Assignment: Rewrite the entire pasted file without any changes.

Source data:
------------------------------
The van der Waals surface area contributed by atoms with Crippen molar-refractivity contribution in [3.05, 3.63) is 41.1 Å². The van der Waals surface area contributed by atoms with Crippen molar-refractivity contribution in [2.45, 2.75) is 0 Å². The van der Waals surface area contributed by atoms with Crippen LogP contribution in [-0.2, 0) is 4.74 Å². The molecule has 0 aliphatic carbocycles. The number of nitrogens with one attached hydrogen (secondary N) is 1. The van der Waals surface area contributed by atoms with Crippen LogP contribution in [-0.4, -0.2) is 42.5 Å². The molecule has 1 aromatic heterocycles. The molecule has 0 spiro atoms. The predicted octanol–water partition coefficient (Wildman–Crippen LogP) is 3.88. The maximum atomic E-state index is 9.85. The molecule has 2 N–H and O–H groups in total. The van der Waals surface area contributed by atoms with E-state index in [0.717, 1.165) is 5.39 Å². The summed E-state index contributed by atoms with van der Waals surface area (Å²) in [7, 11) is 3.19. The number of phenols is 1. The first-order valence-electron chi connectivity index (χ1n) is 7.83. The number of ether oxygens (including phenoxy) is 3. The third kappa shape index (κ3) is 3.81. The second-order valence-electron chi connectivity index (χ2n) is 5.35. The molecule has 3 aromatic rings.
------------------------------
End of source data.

The van der Waals surface area contributed by atoms with Crippen molar-refractivity contribution in [3.05, 3.63) is 41.1 Å². The van der Waals surface area contributed by atoms with Crippen molar-refractivity contribution in [2.45, 2.75) is 0 Å². The van der Waals surface area contributed by atoms with Crippen LogP contribution in [-0.2, 0) is 4.74 Å². The molecule has 0 aliphatic carbocycles. The number of nitrogens with one attached hydrogen (secondary N) is 1. The van der Waals surface area contributed by atoms with Crippen LogP contribution in [-0.4, -0.2) is 42.5 Å². The molecule has 1 aromatic heterocycles. The molecule has 0 spiro atoms. The predicted octanol–water partition coefficient (Wildman–Crippen LogP) is 3.88. The maximum atomic E-state index is 9.85. The molecule has 2 N–H and O–H groups in total. The van der Waals surface area contributed by atoms with E-state index in [0.717, 1.165) is 5.39 Å². The summed E-state index contributed by atoms with van der Waals surface area (Å²) in [7, 11) is 3.19. The number of phenols is 1. The first-order valence-electron chi connectivity index (χ1n) is 7.83. The number of ether oxygens (including phenoxy) is 3. The third kappa shape index (κ3) is 3.81. The second-order valence-electron chi connectivity index (χ2n) is 5.35. The molecule has 3 aromatic rings.